The second day on Frances Case was a bit breezy. Pam nailed the first fish a white bass that had the nerve to put up a struggle. It was promptly returned to the lake, but she had a good time.
Coming off the ramp we met a fisherman coming back in and it was only 8 AM. Our guide was friends with the fisherman and the people in the boat and he hollered, “A fisherman’s luck is a wet butt and a hungry gut.” Obviously their luck was poor.
Wind was a bit of a problem and boat control got really difficult. Even with the equipment the guide has, fishing was tough. We were still using lead core line with the two outer rods that were teamed with the planer boards. We fished under the bridge down the lake to a location that held trees standing in 50 feet of water. Right above the trees 30 feet deep was where the fish were hanging out.
We started working just north of the bridge and then motored south into the wind. It was rough and the picture does not do the swells justice. We were working those six rods with two over the back and two out each side. The far outside was using a planer board.
The trees that we fished over are about twenty feet above the bottom and the tops are thirty feet above the bottom. The goal is to keep the plugs just above the tree tops. The fish are lying in that zone to about five feet above. The wind continued to pick up and it would spit a little rain. The weather forecast was way off and we had brought our rain suits. Pam put on her rain jacket and pulled up the hood on both her jackets. As long as she is warm and comfortable, all is well. If she gets cold and wet the day is done. It is important that she is along, because, when Pam is catching fish, the guide and I catch fish.
Pam in Nepal with two Holy Men. For ten bucks they will give you perpetual good luck and good health. I think it is working because whether I am hunting or fishing, she is along and the good luck is with me.
We motored down underneath the bridge and went about two miles. The guide’s boat was on auto pilot and it followed the old river bank fifty below us. Generally it is total hands off fishing, but with the wind the guide was earning his money managing the boat. We were not getting strike one but graphing fish. The problem with the fish finders is they locate fish without telling you what is it. (How is that for baloney) We turned and headed north with the wind.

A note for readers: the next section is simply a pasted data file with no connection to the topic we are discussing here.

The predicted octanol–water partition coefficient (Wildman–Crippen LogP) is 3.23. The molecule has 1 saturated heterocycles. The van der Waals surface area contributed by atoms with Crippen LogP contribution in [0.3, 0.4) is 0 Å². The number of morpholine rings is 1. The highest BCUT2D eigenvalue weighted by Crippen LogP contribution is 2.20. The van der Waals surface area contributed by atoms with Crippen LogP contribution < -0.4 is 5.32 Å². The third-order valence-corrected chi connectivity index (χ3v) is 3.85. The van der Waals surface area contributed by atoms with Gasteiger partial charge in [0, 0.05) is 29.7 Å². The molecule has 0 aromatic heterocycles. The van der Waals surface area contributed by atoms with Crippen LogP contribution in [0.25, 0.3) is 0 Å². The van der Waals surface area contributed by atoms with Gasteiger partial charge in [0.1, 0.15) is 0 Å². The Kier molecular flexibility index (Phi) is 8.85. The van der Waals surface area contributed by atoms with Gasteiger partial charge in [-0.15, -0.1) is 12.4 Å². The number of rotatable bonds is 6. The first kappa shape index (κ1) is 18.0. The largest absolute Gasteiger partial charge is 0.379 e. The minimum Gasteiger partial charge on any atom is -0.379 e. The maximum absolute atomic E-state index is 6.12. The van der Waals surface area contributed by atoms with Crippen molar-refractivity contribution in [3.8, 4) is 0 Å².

Boat control was much better with the wind. All we did was graph fish with no strikes. Halfway to the bridge Pam’s side rod bent over and she started cranking in a fish. It was a nice catch about 17″ which is a good fish for Francis Case. What was interesting the fish did not hit it, but as she noticed, the rod just bent over. Giving it a few seconds she tightened up the line and reeled slowly. Close to the boat we could see it and the fish was netted. This lifted our spirits and we continued on to the bridge.
We are moving with the wind, and it is more pleasant, but we are not catching a thing and the waves are getting bigger.
Rod with a planer board. We used lead core line. Just look straight up from the bottom of the picture and you can see the planer board.
We got to the bridge and the guide said, “We are out of here. Only one fish and they are just not biting at this location.” The plan was to motor up the lake ten miles or so, get out of the wind, and work a location he knew of that held fish on the flats about 50 feet from shore. Sounds good to me.
Up north we swung into a bend in the river and were out of the wind. The water held just a light ripple. We put out the six rods with a planer board on each side, another rod one each side and two over the back. This is fishing with all this ammunition out and we should should have some good luck.
This is one of my favorite spots on Frances Case and we started to graph fish.
We started picking up fish in the 15 to 17 inch range. A few 14 inchers were promptly returned to get bigger, and in an hour we were done and had limited out. We fished with Berkley Flicker Shads and again had great luck when we found active fish.
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A good morning.
Good Hunting, good fishing, and good luck, Hank.